Long stories short
- Russian troops stormed Mariupol’s Azovstal steelworks before a planned ceasefire to allow civilians still there to escape.
- Bolivia launched a scheme to cut crowding in its prisons by reducing sentences for inmates who read books.
- Rocket Lab, a New Zealand-based space start-up, caught a rocket booster with a helicopter as it returned to earth.
EU energy hunt
The taps are being turned off. Russia has been Europe’s most important supplier of crude oil and natural gas for decades, but the continent is now scrambling to find alternatives. Where they will come from is not clear but they will have to be found fast.
On Wednesday, Ursula von der Leyen, president of the European Commission, announced a ban on crude oil and refined products from Russia.
This will be phased and is subject to approval from member states – both Hungary and Slovakia have said they will seek exemptions. But the move marks the latest attempt to reduce the EU’s vulnerability to Moscow, and staunch the flow of funds to Putin’s war chest.
As Fatih Birol, executive director of the International Energy Agency, notes: “Nobody is under any illusions anymore. Russia’s use of its natural gas resources as an economic and political weapon show Europe needs to act quickly to be ready to face considerable uncertainty over Russian gas supplies next winter.”
- Europe is currently paying Russia up to $850 million a day for oil and gas, depending on fluctuating prices.
- The Kremlin is on course to earn $180 billion in oil tax revenues this year, according to one estimate cited by the FT – equivalent to 60 per cent of its federal budget.
Russia cut off gas supplies to Poland and Bulgaria last week, though both countries have had time to prepare as their long-term contracts with Gazprom were due to expire this year. Bulgaria, a modest importer of gas in any case, is seeking increased supplies from Azerbaijan, while Poland is importing liquefied natural gas through a terminal on the Baltic.
“The big consequences would be if the big importers – Germany, Italy and France – were to disconnect from Russian gas,” said Jonathan Stern, chairman of the Oxford Institute for Energy Studies. “The German chancellor has spoken about 400,000 redundancies from having to close German factories. Maybe there would also need to be a switch back to coal in Germany. For Russia, this would mean a loss of tens of billions of euros.”
Oil is easier to replace than gas, but…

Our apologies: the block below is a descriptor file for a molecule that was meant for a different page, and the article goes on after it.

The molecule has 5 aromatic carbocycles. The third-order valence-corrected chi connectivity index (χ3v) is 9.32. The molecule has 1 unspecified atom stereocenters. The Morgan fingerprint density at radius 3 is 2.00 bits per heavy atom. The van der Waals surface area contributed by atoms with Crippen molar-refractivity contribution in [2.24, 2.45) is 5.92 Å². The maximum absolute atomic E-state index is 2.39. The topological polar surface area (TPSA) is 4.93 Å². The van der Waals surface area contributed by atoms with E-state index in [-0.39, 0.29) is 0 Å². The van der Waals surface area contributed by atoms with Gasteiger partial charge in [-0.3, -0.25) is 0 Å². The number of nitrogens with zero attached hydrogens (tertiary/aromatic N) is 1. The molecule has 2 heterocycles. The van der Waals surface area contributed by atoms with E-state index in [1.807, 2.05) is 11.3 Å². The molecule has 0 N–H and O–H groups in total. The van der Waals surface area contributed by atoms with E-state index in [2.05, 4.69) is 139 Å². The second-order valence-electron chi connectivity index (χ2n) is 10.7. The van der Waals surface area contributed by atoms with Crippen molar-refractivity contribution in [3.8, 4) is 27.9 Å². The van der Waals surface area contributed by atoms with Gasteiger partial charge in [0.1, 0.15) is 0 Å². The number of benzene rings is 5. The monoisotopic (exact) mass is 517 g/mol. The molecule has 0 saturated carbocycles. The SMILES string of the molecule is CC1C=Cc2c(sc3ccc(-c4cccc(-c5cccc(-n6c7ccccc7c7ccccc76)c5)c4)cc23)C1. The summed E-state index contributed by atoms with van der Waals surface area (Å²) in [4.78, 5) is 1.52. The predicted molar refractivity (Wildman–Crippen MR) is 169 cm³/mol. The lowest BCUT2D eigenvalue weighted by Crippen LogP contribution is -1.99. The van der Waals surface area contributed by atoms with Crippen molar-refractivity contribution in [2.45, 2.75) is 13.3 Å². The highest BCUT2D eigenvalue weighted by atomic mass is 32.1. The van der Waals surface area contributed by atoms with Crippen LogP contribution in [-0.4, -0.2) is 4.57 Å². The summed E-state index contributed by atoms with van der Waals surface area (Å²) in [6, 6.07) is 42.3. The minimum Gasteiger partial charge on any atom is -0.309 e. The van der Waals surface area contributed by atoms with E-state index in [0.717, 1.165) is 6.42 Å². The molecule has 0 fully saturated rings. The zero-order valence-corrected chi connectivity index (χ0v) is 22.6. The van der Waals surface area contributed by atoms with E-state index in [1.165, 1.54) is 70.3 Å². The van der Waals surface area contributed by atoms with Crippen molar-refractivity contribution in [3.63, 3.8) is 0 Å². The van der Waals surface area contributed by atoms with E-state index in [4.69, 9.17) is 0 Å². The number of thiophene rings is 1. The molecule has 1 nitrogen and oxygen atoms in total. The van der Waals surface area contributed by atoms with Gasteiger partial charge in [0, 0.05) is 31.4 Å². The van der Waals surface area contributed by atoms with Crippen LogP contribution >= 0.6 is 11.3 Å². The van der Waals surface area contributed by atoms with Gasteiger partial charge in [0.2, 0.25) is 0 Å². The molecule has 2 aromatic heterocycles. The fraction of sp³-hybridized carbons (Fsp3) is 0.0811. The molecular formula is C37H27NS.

- The proposed embargo has still prompted warnings of shortages and price rises for consumers, partly because Opec and the US have not yet signalled they will increase output as fast as Europe needs.
- For now, Russia is still finding buyers for its oil outside Europe by offering steep discounts. Its benchmark Urals blend is trading at $70 a barrel compared with $110 for Brent crude, but the Russian federal budget breaks even at $44 a barrel.
There’s a silver lining for Big Oil, too: the volatility creates opportunities for commodity trading divisions, helping boost BP’s profits this quarter.
“We brought 55 cargoes of LNG into Europe over the last five months, ten of those into the UK,” BP chief executive Bernard Looney told Bloomberg this week. A million barrels of Russian crude a day are off the market, he added, and that may double this month.
CAPITAL ECONOMY, BUSINESS AND FINANCE
Half a point
The Fed announced its biggest rate rise in 22 years and started a programme of “quantitative tightening” (QT – the opposite of printing money) in a carefully judged effort to tame US inflation without starting a recession. Jerome Powell, the Fed chairman, said he wasn’t considering even bigger interest rate increases later this year, but that at least a couple more half-point hikes were likely at the next two meetings of the Federal Open Market Committee. Powell is fighting a rearguard action against US inflation having misidentified it as a temporary blip last year. Consumers living with inflation at a 40-year high of 8.5 per cent as of last month will hope he’s gauged it right this time. First-time buyers will be watching carefully to see if the QT starts taking the air out of the asset price bubble known as the US property market. Either way the age of cheap money, prolonged by Covid largesse, seems to be over. Stocks rallied.
Separately, Italian police and NYT reporters looked on, mesmerised, as fuel and supplies were loaded onto the $700 million Scheherezade superyacht thought to be owned by Putin, or at least for him. It’s been refurbished in the Tuscan port of Marina di Carrara. Why it hasn’t been impounded is an infuriating mystery.